Gallicas were the most popular roses of the Middle Ages, cultivated in some of the earliest English gardens for their allegedproperties. Today, the beauty of their still makes them well worth growing.
Give established plants a top-dressing of rose fertilizer or. by out any dead wood. On shorter shrubs, thin out tangled, twiggy growth.
Main flowering period. Remove faded blooms or cut when fully out for indoor. Check for signs of and spray if necessary. Late July: Shorten sideshoots on larger plants after flowering.
Best time for planting new specimens. Dig compost into the site beforehand. Do not plant in wet or frosty weather.
Gallicas are hardy and need no special frost protection. Check that newly planted roses have not been rocked by winter winds and firm in again if necessary. 1, PRUNING, 1
Allow Gallicas to grow, July. The roses do not need naturally but cut back, any furtherin the sideshoots on taller vari-, spring apart from eties immediately after they, out any dead wood and have finished blooming in, thinning tangled branches.
AS CUT FLOWERS
As well as adorning the garden, many varieties of Gallica make wonderful cut, and the profusion of blooms means you can fill a vase without depleting the outdoor too noticeably. Cut the roses when they are fully out in June or July. They will last particularly well if placed in a bucket of deep, cold water for a few hours before .
Add a special cut-flower preservative for an even longer life. Varieties such as ‘Charles de Mills’ make dashing single ‘buttonholes’ for special occasions.
The Gallica rose is also known as the double French rose. A variety called ‘Apothecary’s rose’ was famed for healing qualities. Theare almost thomless.
These roses are some of the earliest to have been grown in gardens, and are still some of the easiest to grow.
Gallica roses are very tough and form small to medium shrubs which burst into a fountain of blooms in early summer. They flower only once a season, compared with the repeat flowering typical of modern roses. They are suitable for borders and as hedging, and their lovely blossoms last well and have an appealingly fullblown appearance.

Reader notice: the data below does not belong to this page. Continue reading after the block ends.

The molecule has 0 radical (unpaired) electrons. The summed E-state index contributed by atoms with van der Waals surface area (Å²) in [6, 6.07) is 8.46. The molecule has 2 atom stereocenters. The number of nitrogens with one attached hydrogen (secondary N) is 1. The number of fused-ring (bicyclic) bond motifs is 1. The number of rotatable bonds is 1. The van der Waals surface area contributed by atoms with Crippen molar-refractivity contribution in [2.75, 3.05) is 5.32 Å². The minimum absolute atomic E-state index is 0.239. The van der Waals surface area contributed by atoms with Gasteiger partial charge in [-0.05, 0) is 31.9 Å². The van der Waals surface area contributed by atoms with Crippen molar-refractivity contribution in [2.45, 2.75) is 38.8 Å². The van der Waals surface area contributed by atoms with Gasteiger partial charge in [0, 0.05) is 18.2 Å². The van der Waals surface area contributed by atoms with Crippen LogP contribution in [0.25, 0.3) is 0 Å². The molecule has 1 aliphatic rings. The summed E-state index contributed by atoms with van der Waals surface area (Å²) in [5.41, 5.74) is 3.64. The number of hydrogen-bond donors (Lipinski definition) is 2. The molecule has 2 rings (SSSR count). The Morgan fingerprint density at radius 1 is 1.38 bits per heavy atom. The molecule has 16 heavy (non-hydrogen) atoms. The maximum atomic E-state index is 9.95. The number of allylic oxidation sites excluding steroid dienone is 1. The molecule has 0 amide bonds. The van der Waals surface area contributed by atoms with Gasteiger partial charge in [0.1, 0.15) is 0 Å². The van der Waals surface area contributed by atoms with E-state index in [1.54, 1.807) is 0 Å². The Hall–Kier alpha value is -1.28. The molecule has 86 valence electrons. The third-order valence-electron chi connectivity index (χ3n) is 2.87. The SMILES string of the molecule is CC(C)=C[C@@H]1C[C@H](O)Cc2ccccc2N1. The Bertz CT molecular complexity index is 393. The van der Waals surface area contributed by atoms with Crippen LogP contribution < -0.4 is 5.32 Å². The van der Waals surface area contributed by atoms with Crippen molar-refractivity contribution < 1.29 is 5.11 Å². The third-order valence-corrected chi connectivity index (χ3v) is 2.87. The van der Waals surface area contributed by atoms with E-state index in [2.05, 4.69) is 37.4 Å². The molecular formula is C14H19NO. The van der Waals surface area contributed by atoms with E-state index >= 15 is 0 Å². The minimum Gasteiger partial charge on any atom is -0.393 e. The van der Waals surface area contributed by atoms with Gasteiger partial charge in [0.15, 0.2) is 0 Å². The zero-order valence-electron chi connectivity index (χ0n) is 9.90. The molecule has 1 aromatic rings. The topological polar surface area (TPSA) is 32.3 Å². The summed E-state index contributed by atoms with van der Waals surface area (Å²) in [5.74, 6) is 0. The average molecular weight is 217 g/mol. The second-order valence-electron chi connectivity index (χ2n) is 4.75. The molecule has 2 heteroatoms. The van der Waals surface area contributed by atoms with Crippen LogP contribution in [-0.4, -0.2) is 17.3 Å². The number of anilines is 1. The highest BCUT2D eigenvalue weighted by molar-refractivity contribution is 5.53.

This group of roses is available in the lightest pink to deep purple, and many shades in between. The older the plant becomes, the more flowers it produces each year.
Variety ‘Charles de Mills’ (’Bizarre Triomphant’) ‘Cardinal de Richelieu’ ‘Belle de Crecy’ ‘Camaieux’ ‘Complicata’
Description purple-ruby double flowers last on the plant for many days fragrant purple flowers grow in clusters of 2 or 3 blooms mixture of light and deeper pink flowers; almost thornless pale pink blooms striped with crimson single pink flowers with a paler centre and bright yellow stamens; strong, fast-growing shrub ‘Versicolor’ (’Rosa Mundi’) pale pink flowers subtly striped maroon; masses of blooms ‘James Mason’
R. gallica var. officinalis (Apothecary’s rose) scarlet flowers with bright yellow stamens in centre pale red flowers followed by small round hips if blooms not removed; ancient species still available
SITUATION, SOIL, CARE
Gallicas grow well in, Gallicasdo well in most, Gallicasdo not need full sun or partial, soil, including poor, as, any protection from shade. Plant in, long as it is enriched, frost. Give fertilizer or or larger ones alone as, with compost when, compost every year in specimen plants. In a, preparing the planting, spring. Deadhead border, mix Gallicas, site. Add bone meal to, (remove faded flower- with other flowering, the planting mixture heads) if they become plants that give colour, sodden and unsightly.
All Gallica roses are prone to, but only after they have finished their summer flush of flowers. Spray with a fungicide designed to combat mildew if white powdery mould appears on the .
Buy Gallica roses from a reliable supplier with a show garden where the varieties can be seen in season. They are worth tracking down.